Journal List > Ann Lab Med > v.38(2) > 1091599

Ann Lab Med. 2018 Mar;38(2):185-188. English.
Published online December 04, 2017.
© The Korean Society for Laboratory Medicine
Congenital Analbuminemia in Unrelated Algerian and Turkish Families is Caused by the Same Molecular Defect in the Albumin Gene
Gianluca Caridi, B.Sc.,1 Abdelbasset Maout, M.D.,2 Reha Artan, M.D.,3 Monica Campagnoli, B.Sc.,4 Francesca Lugani, Ph.D.,1 Mohamed El Amine Abada, M.D.,2 Ersin Sayar, M.D.,3,* Monica Galliano, M.S.,4 and Lorenzo Minchiotti, M.S.4
1Laboratory on Pathophysiology of Uremia, Istituto Giannina Gaslini IRCCS, Genova, Italy.
2Blood Transfusion Center, Laboratory of Medical Virology, Mustapha Bacha University Hospital Center, Algiers, Algeria.
3Department of Pediatric Gastroenterology, Akdeniz University, Antalya, Turkey.
4Department of Molecular Medicine, University of Pavia, Pavia, Italy.

Corresponding author: Lorenzo Minchiotti. Department of Molecular Medicine, University of Pavia, via Taramelli 3b, 27100 Pavia, Italy. Tel: +39-0382-987724, Fax: +39-0382-423108, Email:

*Present address: Alanya Alaaddin Keykubat University, Antalya, Turkey.

Received June 30, 2017; Revised August 30, 2017; Accepted October 13, 2017.

This is an Open Access article distributed under the terms of the Creative Commons Attribution Non-Commercial License ( which permits unrestricted non-commercial use, distribution, and reproduction in any medium, provided the original work is properly cited.

Dear Editor,

Congenital analbuminemia (CAA; OMIM # 616000) is a rare autosomal recessive disorder characterized by the complete absence (or extremely low level) of serum albumin (ALB), and is usually diagnosed by serum protein electrophoresis [1]. Since different clinical conditions can result in hypoalbuminemia, mutation analysis of ALB gene is always necessary to confirm the diagnosis of CAA. Since the low ALB level is partially compensated by an increase of other serum proteins, CAA is considered a relatively benign condition in adulthood. Analbuminemic individuals do not usually show a severe phenotype and have few clinical symptoms [2, 3]. The most common biochemical sign is hyperlipidemia, especially hypercholesterolemia and elevated LDL-cholesterol levels, reflecting the important role of ALB in lipid transport and metabolism [1, 2, 3]. However, CAA is a risk factor of high morbidity and/or mortality during pregnancy and childhood, suggesting that ALB plays a crucial role in the pre- and peri-natal period [4, 5].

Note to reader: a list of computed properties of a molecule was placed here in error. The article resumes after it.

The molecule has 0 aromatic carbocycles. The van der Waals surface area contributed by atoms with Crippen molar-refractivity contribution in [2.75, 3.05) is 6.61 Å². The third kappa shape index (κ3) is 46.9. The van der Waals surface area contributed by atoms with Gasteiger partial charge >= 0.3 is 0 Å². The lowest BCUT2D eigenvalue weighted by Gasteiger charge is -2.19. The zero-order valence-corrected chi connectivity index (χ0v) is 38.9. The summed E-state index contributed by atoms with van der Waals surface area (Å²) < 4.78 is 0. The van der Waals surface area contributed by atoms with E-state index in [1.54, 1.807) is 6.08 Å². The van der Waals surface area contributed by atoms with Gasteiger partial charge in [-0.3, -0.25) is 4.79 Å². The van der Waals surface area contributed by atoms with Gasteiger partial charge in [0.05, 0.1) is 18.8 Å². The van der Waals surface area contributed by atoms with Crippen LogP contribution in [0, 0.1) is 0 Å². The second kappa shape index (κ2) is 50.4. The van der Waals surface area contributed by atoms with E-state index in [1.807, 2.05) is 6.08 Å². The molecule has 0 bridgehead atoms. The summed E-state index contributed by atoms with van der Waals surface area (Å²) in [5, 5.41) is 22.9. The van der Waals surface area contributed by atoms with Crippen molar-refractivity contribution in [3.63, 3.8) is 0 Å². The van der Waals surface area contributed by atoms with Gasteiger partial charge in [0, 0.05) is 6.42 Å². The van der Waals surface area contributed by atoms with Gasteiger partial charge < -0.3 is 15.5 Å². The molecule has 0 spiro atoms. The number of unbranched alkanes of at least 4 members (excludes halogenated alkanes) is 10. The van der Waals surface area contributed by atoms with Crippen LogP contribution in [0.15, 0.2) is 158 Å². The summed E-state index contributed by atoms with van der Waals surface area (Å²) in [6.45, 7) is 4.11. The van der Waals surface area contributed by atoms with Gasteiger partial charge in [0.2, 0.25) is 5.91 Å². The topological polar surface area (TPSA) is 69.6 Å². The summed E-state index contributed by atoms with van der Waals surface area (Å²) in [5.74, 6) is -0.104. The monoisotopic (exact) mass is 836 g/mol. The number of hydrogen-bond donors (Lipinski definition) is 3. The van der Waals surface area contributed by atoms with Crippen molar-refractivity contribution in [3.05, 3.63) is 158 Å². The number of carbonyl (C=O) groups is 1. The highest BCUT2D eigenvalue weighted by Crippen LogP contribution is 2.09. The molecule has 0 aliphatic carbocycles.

We investigated an unmarried 24-year-old woman and her father from Tissemsilt (Northern Algeria), and two young sisters and their parents from Antalya (Southern Anatolia, Turkey). This study was exempted from ethical approval. After obtaining informed consent, whole blood samples were collected from the subjects for biochemical and genetic studies. Diagnosis and biochemical assessments for the Algerian family members were performed at the Hemobiology Center- Blood Transfusion Center and the Laboratory of Medical Virology, Mustapha Bacha University Hospital Center, Algiers, between October 2014 to January 2015.

At diagnosis, the proband showed edema in the lower limbs lasting for six months, without any benefit from specific treatment. Her parents are first-degree cousins, and her sister had died in her first year of life. Conventional serum protein electrophoresis showed hypoalbuminemia, and an immunonephelometric assay revealed the nearly total absence of ALB; her lipid profile demonstrated increased total and LDL-cholesterol levels (Table 1).

Table 1
Laboratory data of the three analbuminemic patients
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Diagnosis and biochemical analysis for the members of the Turkish family were carried out at the Department of Pediatric Gastroenterology, Akdeniz University, Antalya, Turkey in 2014. In this case, the parents are first-degree cousins. One of the sisters (patient 1) was 14-year old at the time of diagnosis. She had no complaints apart from obesity and some enlarged varicose veins affecting her legs. A modified bromocresol green-binding assay revealed marked hypoalbuminemia, which was confirmed by capillary electrophoresis. She had gross hypercholesterolemia with a significant increase of the LDL fraction (Table 1). The main clinical symptoms of her 11-year-old sister (patient 2) were light edematous face and slight pre-tibial edema. She also showed marked hypoalbuminemia. Her lipid profile was essentially normal, except for a significant increase of the Lp(a) level (Table 1), suggesting that the biochemical signs may be ambiguous among individuals affected by CAA.